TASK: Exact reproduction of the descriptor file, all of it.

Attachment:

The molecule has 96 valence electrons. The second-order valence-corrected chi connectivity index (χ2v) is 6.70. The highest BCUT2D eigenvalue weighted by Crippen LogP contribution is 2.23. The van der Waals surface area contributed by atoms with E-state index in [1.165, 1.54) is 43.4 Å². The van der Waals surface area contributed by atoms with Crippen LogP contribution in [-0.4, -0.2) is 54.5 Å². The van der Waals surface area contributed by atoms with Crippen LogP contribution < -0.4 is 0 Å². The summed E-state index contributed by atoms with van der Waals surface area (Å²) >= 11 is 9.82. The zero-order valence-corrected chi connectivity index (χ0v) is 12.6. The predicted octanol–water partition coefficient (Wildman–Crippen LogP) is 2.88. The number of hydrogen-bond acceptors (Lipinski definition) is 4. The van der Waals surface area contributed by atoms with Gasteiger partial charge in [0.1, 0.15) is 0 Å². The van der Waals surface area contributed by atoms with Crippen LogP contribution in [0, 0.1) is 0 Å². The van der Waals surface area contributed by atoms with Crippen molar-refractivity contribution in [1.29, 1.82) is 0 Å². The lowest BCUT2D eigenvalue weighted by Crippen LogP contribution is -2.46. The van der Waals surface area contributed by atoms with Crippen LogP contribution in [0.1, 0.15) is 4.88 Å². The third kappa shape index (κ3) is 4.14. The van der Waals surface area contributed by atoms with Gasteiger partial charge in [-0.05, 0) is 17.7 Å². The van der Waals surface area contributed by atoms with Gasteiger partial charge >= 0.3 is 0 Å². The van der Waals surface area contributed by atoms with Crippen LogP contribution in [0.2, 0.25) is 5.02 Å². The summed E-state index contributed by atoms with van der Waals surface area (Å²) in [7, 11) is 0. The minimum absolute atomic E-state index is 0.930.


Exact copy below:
The molecule has 96 valence electrons. The second-order valence-corrected chi connectivity index (χ2v) is 6.70. The highest BCUT2D eigenvalue weighted by Crippen LogP contribution is 2.23. The van der Waals surface area contributed by atoms with E-state index in [1.165, 1.54) is 43.4 Å². The van der Waals surface area contributed by atoms with Crippen LogP contribution in [-0.4, -0.2) is 54.5 Å². The van der Waals surface area contributed by atoms with Crippen LogP contribution < -0.4 is 0 Å². The summed E-state index contributed by atoms with van der Waals surface area (Å²) >= 11 is 9.82. The zero-order valence-corrected chi connectivity index (χ0v) is 12.6. The predicted octanol–water partition coefficient (Wildman–Crippen LogP) is 2.88. The number of hydrogen-bond acceptors (Lipinski definition) is 4. The van der Waals surface area contributed by atoms with Gasteiger partial charge in [0.1, 0.15) is 0 Å². The van der Waals surface area contributed by atoms with Crippen LogP contribution in [0, 0.1) is 0 Å². The van der Waals surface area contributed by atoms with Crippen molar-refractivity contribution in [1.29, 1.82) is 0 Å². The lowest BCUT2D eigenvalue weighted by Crippen LogP contribution is -2.46. The van der Waals surface area contributed by atoms with Crippen LogP contribution in [0.1, 0.15) is 4.88 Å². The third kappa shape index (κ3) is 4.14. The van der Waals surface area contributed by atoms with Gasteiger partial charge in [-0.05, 0) is 17.7 Å². The van der Waals surface area contributed by atoms with Gasteiger partial charge >= 0.3 is 0 Å². The van der Waals surface area contributed by atoms with Crippen LogP contribution in [0.2, 0.25) is 5.02 Å². The summed E-state index contributed by atoms with van der Waals surface area (Å²) in [7, 11) is 0. The minimum absolute atomic E-state index is 0.930.